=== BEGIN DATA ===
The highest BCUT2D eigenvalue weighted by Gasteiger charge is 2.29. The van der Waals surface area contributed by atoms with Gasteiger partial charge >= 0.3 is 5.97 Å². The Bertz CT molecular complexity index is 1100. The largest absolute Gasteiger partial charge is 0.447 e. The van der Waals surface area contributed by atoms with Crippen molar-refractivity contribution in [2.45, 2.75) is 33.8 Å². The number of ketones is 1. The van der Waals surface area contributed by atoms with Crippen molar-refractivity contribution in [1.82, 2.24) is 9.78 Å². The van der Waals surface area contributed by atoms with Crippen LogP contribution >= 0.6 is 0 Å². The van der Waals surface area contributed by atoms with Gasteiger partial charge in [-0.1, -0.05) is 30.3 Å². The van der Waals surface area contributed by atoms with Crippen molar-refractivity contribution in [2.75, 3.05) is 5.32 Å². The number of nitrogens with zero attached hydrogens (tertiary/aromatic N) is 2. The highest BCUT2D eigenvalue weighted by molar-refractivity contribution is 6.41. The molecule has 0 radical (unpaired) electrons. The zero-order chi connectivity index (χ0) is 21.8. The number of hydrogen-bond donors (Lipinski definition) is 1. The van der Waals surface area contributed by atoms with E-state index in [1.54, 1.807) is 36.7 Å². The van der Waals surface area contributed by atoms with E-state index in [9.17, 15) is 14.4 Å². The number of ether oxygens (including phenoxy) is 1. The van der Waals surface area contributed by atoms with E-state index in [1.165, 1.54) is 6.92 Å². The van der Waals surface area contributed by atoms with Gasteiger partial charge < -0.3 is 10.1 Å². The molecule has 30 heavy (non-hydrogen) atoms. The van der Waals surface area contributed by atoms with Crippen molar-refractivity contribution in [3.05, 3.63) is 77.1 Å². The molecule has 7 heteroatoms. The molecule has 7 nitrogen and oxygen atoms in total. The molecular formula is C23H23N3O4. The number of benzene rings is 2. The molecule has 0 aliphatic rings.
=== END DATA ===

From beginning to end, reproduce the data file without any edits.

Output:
The highest BCUT2D eigenvalue weighted by Gasteiger charge is 2.29. The van der Waals surface area contributed by atoms with Gasteiger partial charge >= 0.3 is 5.97 Å². The Bertz CT molecular complexity index is 1100. The largest absolute Gasteiger partial charge is 0.447 e. The van der Waals surface area contributed by atoms with Crippen molar-refractivity contribution in [2.45, 2.75) is 33.8 Å². The number of ketones is 1. The van der Waals surface area contributed by atoms with Crippen molar-refractivity contribution in [1.82, 2.24) is 9.78 Å². The van der Waals surface area contributed by atoms with Crippen LogP contribution >= 0.6 is 0 Å². The van der Waals surface area contributed by atoms with Gasteiger partial charge in [-0.1, -0.05) is 30.3 Å². The van der Waals surface area contributed by atoms with Crippen molar-refractivity contribution in [2.75, 3.05) is 5.32 Å². The number of nitrogens with zero attached hydrogens (tertiary/aromatic N) is 2. The highest BCUT2D eigenvalue weighted by molar-refractivity contribution is 6.41. The molecule has 0 radical (unpaired) electrons. The zero-order chi connectivity index (χ0) is 21.8. The number of hydrogen-bond donors (Lipinski definition) is 1. The van der Waals surface area contributed by atoms with E-state index in [1.54, 1.807) is 36.7 Å². The van der Waals surface area contributed by atoms with E-state index in [9.17, 15) is 14.4 Å². The number of ether oxygens (including phenoxy) is 1. The van der Waals surface area contributed by atoms with E-state index in [1.165, 1.54) is 6.92 Å². The van der Waals surface area contributed by atoms with Gasteiger partial charge < -0.3 is 10.1 Å². The molecule has 30 heavy (non-hydrogen) atoms. The van der Waals surface area contributed by atoms with Crippen molar-refractivity contribution in [3.05, 3.63) is 77.1 Å². The molecule has 7 heteroatoms. The molecule has 7 nitrogen and oxygen atoms in total. The molecular formula is C23H23N3O4. The number of benzene rings is 2. The molecule has 0 aliphatic rings.